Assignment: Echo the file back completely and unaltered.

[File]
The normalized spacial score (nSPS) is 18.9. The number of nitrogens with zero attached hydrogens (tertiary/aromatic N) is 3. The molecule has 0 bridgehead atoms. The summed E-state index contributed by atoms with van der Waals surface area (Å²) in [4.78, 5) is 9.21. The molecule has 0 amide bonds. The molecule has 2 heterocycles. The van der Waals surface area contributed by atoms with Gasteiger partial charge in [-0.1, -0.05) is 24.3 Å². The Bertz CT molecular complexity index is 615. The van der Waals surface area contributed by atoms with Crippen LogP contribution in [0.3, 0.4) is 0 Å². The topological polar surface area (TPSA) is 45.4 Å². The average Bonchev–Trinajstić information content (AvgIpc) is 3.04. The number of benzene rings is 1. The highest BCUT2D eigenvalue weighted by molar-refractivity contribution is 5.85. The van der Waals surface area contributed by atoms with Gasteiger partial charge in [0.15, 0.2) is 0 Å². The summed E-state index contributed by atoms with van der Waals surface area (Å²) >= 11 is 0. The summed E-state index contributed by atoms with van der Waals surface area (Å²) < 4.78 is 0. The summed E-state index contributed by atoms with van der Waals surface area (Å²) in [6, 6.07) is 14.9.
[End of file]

The normalized spacial score (nSPS) is 18.9. The number of nitrogens with zero attached hydrogens (tertiary/aromatic N) is 3. The molecule has 0 bridgehead atoms. The summed E-state index contributed by atoms with van der Waals surface area (Å²) in [4.78, 5) is 9.21. The molecule has 0 amide bonds. The molecule has 2 heterocycles. The van der Waals surface area contributed by atoms with Gasteiger partial charge in [-0.1, -0.05) is 24.3 Å². The Bertz CT molecular complexity index is 615. The van der Waals surface area contributed by atoms with Crippen LogP contribution in [0.3, 0.4) is 0 Å². The topological polar surface area (TPSA) is 45.4 Å². The average Bonchev–Trinajstić information content (AvgIpc) is 3.04. The number of benzene rings is 1. The highest BCUT2D eigenvalue weighted by molar-refractivity contribution is 5.85. The van der Waals surface area contributed by atoms with Gasteiger partial charge in [0.15, 0.2) is 0 Å². The summed E-state index contributed by atoms with van der Waals surface area (Å²) >= 11 is 0. The summed E-state index contributed by atoms with van der Waals surface area (Å²) < 4.78 is 0. The summed E-state index contributed by atoms with van der Waals surface area (Å²) in [6, 6.07) is 14.9.